You won't want to miss APT Charleston 2012! This year's Conference will offer remarkable opportunities to enjoy Charleston's architectural character and urbane Southern culture while exploring crucial collaborations among preservationists, architects, engineers, and building-trades professionals.
With 100 years of experience in developing the tools of practice and civic engagement to sustain urban vitality through preservation, Charleston is a living laboratory and tangible embodiment of this year's theme, "Cornerstones: Collaborative Approaches to Preservation." With APT and the Preservation Trades Network (PTN) coming together this year for parallel conferences, there will be an unprecedented convergence of theory, practice, and interaction with trades practitioners.
The APT Charleston 2012 Conference tracks are:
Management of Change in a Historic City: Charleston, the City that We Guard The management of change and the ability to strike a balance between new growth and economic development is a continual challenge for preservationists, not only in Charleston but elsewhere, and requires a collaborative approach to deal with past, present and future issues.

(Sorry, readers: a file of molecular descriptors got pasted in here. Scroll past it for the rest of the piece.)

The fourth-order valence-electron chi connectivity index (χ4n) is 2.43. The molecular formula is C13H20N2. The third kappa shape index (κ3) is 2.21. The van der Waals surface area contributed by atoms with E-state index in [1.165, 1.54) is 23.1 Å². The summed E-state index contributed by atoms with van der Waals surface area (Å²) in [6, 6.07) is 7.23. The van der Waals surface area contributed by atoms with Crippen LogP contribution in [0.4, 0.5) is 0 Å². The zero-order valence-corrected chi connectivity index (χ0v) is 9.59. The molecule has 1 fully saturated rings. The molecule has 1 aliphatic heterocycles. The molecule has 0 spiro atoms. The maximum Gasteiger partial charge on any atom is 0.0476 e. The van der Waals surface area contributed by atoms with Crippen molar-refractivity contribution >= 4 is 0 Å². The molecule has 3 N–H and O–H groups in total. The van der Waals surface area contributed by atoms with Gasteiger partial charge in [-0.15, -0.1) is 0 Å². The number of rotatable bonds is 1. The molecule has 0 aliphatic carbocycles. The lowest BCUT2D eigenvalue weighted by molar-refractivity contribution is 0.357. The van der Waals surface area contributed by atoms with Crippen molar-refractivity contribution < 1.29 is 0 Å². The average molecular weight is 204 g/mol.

The Foundations of Cooperation: The Collaborative Act of Preservation Preservation professionals and trades people must collaborate using both traditional and contemporary technologies to preserve our built environment. This track highlights interdisciplinary teamwork.
Framework to Collaboration: Access to Knowledge As a respite from this modern, fast-paced world where information is readily available from potentially dubious sources, trusted preservationists will discuss the best practices and shared knowledge of materials, techniques and tools (whether old or new) used in preservation.
Traditional Building Practice in the 21stCentrury: Preservation Renewal and a Future Based on Past Experience Using the past 40 years of preservation as a guide, what practices and ideals should we continue to push forward to counteract the forces that encourage rampant consumption of the world's resources? Is there anything inherently good about the act of reclaiming our historic building legacy? Can this knowledge affect a new approach in how we construct today?
Online registration is now closed but we will be accepting registrations on site at the Francis Marion Hotel. Start planning your Conference experience.